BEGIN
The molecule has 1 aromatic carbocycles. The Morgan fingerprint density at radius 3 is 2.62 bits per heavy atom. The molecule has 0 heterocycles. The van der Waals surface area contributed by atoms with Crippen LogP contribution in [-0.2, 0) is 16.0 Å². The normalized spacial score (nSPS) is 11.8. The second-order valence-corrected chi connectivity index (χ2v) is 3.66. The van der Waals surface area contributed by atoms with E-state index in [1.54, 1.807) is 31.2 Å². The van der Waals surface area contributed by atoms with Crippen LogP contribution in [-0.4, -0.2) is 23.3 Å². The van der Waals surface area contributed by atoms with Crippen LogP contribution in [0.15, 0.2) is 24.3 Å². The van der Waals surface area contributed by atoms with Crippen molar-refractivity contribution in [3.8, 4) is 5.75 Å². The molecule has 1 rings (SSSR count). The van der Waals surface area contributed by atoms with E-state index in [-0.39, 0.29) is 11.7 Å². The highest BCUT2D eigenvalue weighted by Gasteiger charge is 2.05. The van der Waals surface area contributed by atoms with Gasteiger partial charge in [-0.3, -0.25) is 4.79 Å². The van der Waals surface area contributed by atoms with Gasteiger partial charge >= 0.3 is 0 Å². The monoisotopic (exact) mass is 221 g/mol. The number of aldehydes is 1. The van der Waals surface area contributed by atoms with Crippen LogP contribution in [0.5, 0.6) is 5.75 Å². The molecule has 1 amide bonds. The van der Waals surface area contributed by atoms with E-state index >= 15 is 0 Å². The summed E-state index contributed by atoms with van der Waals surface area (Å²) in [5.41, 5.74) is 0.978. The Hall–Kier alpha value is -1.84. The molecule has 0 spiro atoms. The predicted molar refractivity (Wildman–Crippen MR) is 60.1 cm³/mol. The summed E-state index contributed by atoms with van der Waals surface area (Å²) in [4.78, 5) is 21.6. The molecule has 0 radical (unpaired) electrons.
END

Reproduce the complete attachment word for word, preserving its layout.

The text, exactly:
The molecule has 1 aromatic carbocycles. The Morgan fingerprint density at radius 3 is 2.62 bits per heavy atom. The molecule has 0 heterocycles. The van der Waals surface area contributed by atoms with Crippen LogP contribution in [-0.2, 0) is 16.0 Å². The normalized spacial score (nSPS) is 11.8. The second-order valence-corrected chi connectivity index (χ2v) is 3.66. The van der Waals surface area contributed by atoms with E-state index in [1.54, 1.807) is 31.2 Å². The van der Waals surface area contributed by atoms with Crippen LogP contribution in [-0.4, -0.2) is 23.3 Å². The van der Waals surface area contributed by atoms with Crippen LogP contribution in [0.15, 0.2) is 24.3 Å². The van der Waals surface area contributed by atoms with Crippen molar-refractivity contribution in [3.8, 4) is 5.75 Å². The molecule has 1 rings (SSSR count). The van der Waals surface area contributed by atoms with E-state index in [-0.39, 0.29) is 11.7 Å². The highest BCUT2D eigenvalue weighted by Gasteiger charge is 2.05. The van der Waals surface area contributed by atoms with Gasteiger partial charge in [-0.3, -0.25) is 4.79 Å². The van der Waals surface area contributed by atoms with Gasteiger partial charge >= 0.3 is 0 Å². The monoisotopic (exact) mass is 221 g/mol. The number of aldehydes is 1. The van der Waals surface area contributed by atoms with Crippen LogP contribution in [0.5, 0.6) is 5.75 Å². The molecule has 1 amide bonds. The van der Waals surface area contributed by atoms with E-state index >= 15 is 0 Å². The summed E-state index contributed by atoms with van der Waals surface area (Å²) in [5.41, 5.74) is 0.978. The Hall–Kier alpha value is -1.84. The molecule has 0 spiro atoms. The predicted molar refractivity (Wildman–Crippen MR) is 60.1 cm³/mol. The summed E-state index contributed by atoms with van der Waals surface area (Å²) in [4.78, 5) is 21.6. The molecule has 0 radical (unpaired) electrons.